CoW renames street after Julius Nyerere

28 May 2019 09:50am
WINDHOEK, 28 MAY (NAMPA) – The City of Windhoek (CoW) renamed Lazarett Street in Windhoek after late Founding President of Tanzania, Julius Nyerere, in a ceremony attended by current Tanzanian President John Magufuli and President Hage Geingob on Monday.
Speaking at the ceremony, CoW Mayor Muesee Kazapua said the council made a bold policy change to revamp the face of the city by among others renaming the streets of Windhoek to pay tribute to African liberation struggle leaders.
“We are renaming the streets that do not have meaningful or positive connotations to the African and Namibian history,” Kazapua said.
He highlighted that the street was strategically chosen as it intersects with Robert Mugabe Avenue, Jan Jonker Road and Mandume Ndemufayo Avenue.
“The renaming should inspire Namibians by engraving this name and strengthen bilateral ties between Namibia and Tanzania,” Kazapua added.
On his part, Geingob reflected on Nyerere’s hospitality as he opened the country’s doors to welcome southern Africa’s liberation movements by providing support and refuge during the liberation struggle.
“It was Mwalimu’s (Nyerere) Pan-African spirit that allowed Swapo to find a reliable and dependable centre, where it could establish itself as a formidable player in the political, diplomatic and military training centres to sharpen our skills for our struggle for independence,” said Geingob.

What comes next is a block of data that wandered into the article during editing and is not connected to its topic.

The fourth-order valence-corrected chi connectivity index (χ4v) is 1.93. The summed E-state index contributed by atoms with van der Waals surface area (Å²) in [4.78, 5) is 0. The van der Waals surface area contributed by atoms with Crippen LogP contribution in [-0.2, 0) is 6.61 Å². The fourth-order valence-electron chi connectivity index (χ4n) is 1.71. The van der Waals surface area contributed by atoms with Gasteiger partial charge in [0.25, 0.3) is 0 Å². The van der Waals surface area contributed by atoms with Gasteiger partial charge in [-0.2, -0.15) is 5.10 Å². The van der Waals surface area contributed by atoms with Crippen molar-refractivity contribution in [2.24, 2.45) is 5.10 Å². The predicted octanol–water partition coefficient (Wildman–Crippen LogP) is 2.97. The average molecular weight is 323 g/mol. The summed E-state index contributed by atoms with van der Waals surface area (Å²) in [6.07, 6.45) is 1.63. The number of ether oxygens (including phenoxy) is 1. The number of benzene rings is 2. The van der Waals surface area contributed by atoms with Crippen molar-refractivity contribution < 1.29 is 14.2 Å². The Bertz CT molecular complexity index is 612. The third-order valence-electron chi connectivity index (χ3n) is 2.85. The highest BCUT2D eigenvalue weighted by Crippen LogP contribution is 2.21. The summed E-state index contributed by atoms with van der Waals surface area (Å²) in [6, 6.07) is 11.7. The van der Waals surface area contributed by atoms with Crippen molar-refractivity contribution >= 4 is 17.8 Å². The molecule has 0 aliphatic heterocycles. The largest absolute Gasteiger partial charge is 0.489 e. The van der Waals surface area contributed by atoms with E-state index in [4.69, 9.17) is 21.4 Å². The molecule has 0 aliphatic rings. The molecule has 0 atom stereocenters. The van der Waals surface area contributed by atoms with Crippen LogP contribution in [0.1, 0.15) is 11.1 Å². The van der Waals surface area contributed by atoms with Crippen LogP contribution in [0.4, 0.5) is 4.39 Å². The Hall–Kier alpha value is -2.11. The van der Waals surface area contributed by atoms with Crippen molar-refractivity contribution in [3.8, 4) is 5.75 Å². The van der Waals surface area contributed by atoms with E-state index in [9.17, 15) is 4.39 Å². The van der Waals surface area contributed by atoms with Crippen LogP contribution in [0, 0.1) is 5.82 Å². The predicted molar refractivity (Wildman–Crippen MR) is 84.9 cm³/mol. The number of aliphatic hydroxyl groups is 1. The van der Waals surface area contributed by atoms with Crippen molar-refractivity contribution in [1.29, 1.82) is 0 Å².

He went to say that Namibia will never forget those who stood by the liberation movement during the most trying times of the struggle.
“Our journey into exile was daunting and we faced many challenging moments but we never wavered since we were spurred into staying on the path of liberation by the exploits of Kwame Nkrumah, Julius Nyerere, Modibo Keita, Abdel Nasser, Jomo Kenyatta, Kenneth Kaunda and other icons of the liberation struggle, whose inspiring words echoed in our thoughts,” he said.
Geingob added that Namibia was therefore proud to play its part in honouring one of the outstanding sons of Africa.
Magufuli concurred with Geingob and said this will deepen bilateral ties between the two countries as it is a symbolic sign promoting unity and solidarity Nyerere was known to constantly advocate for.
While accepting the naming of the street, Nyerere’s son Makongoro Nyerere said his father stood for action to free all African countries from injustices and was a non-compromising fighter who also opposed tribalism.
Nyerere governed Tanganyika (as Tanzania was previously known) as Prime Minister from 1961 to 1962 and then President from 1963 to 1964, after which he led its successor state, Tanzania, as President from 1964 to 1985.
He died aged 77 years on 14 October 1999.
(NAMPA)
SP/PS